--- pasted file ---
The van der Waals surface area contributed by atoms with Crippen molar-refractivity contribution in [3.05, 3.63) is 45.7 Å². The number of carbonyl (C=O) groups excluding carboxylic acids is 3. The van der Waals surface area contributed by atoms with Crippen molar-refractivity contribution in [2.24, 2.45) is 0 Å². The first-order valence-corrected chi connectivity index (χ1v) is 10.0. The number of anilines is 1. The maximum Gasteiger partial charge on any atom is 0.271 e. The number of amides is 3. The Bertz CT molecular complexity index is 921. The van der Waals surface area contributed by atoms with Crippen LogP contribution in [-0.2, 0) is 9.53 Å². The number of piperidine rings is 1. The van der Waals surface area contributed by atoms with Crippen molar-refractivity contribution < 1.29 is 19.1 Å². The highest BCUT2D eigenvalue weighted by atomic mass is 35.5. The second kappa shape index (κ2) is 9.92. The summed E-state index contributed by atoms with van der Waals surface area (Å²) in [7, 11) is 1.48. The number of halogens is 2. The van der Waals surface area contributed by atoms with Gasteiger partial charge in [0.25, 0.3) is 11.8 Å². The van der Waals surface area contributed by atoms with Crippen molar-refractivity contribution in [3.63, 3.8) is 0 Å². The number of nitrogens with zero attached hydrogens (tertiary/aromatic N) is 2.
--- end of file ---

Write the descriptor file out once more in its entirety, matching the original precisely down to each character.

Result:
The van der Waals surface area contributed by atoms with Crippen molar-refractivity contribution in [3.05, 3.63) is 45.7 Å². The number of carbonyl (C=O) groups excluding carboxylic acids is 3. The van der Waals surface area contributed by atoms with Crippen molar-refractivity contribution in [2.24, 2.45) is 0 Å². The first-order valence-corrected chi connectivity index (χ1v) is 10.0. The number of anilines is 1. The maximum Gasteiger partial charge on any atom is 0.271 e. The number of amides is 3. The Bertz CT molecular complexity index is 921. The van der Waals surface area contributed by atoms with Crippen LogP contribution in [-0.2, 0) is 9.53 Å². The number of piperidine rings is 1. The van der Waals surface area contributed by atoms with Crippen molar-refractivity contribution < 1.29 is 19.1 Å². The highest BCUT2D eigenvalue weighted by atomic mass is 35.5. The second kappa shape index (κ2) is 9.92. The summed E-state index contributed by atoms with van der Waals surface area (Å²) in [7, 11) is 1.48. The number of halogens is 2. The van der Waals surface area contributed by atoms with Gasteiger partial charge in [0.25, 0.3) is 11.8 Å². The van der Waals surface area contributed by atoms with Crippen molar-refractivity contribution in [3.63, 3.8) is 0 Å². The number of nitrogens with zero attached hydrogens (tertiary/aromatic N) is 2.